Among the other speakers were Tyler Perry, who joked that his father could tell his mother’s mood by what kind of Aretha song was playing when he got home, and Clive Davis, the music producer, who discussed plotting her career when he signed her to his label, Arista Records, in 1979, a low point for her.
“We were determined to show all musicians how long a career could last,” Mr. Davis said.
The funeral was the culmination of almost a week of events. On Tuesday and Wednesday, crowds of thousands waited for hours outside the Charles H. Wright Museum of African American History for a brief glimpse of Ms. Franklin’s body. On Thursday, another viewing was held at the New Bethel Baptist Church, where a young Ms. Franklin had performed in the congregation of her father, the Rev. C.L. Franklin. And on Thursday night, the Four Tops, Johnny Gill and others sang in a free “People’s Tribute” concert.
Recalling a woman of style
Ms. Franklin’s outfits changed for each of the viewings. First, she wore cherry red, then, powder blue and, finally, rose gold. On Friday, Ms. Franklin, in a gold-plated brass coffin, was dressed in a gold-sequined gown and matching sequined Christian Louboutin heels with the signature bright-red soles.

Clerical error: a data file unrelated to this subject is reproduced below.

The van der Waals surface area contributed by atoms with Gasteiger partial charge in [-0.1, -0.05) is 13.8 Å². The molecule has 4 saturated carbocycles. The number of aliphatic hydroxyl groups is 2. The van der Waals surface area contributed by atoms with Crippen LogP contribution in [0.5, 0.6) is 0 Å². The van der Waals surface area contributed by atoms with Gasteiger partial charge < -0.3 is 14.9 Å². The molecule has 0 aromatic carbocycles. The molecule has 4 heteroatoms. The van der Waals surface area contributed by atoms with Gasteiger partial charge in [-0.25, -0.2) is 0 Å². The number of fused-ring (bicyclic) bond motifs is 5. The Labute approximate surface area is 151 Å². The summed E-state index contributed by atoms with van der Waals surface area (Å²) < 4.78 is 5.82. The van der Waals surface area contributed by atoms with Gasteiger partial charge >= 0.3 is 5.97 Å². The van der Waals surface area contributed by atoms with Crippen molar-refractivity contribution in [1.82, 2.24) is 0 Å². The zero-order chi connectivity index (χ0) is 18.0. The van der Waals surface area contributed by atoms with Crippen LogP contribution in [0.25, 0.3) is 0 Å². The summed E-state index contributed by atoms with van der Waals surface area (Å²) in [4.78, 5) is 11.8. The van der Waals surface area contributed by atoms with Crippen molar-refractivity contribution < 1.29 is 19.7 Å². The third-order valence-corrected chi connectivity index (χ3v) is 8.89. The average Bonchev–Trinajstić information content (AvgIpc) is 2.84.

Many of those who attended also wore sparkling attire, some with fascinators on their heads. Their arrival was marked by hundreds of people who stood outside behind barricades. Henry Elders, 55, held a sign that read, “Aretha Made America Great Again.” His wife, Jenna Elders, said she was as enamored with Ms. Franklin’s fashion sense as her music.
“This was a woman who had style, big style,” she said.
Though entry to the service had been reported to be invitation-only, organizers ultimately allowed in about 1,000 fans who had waited in line for hours.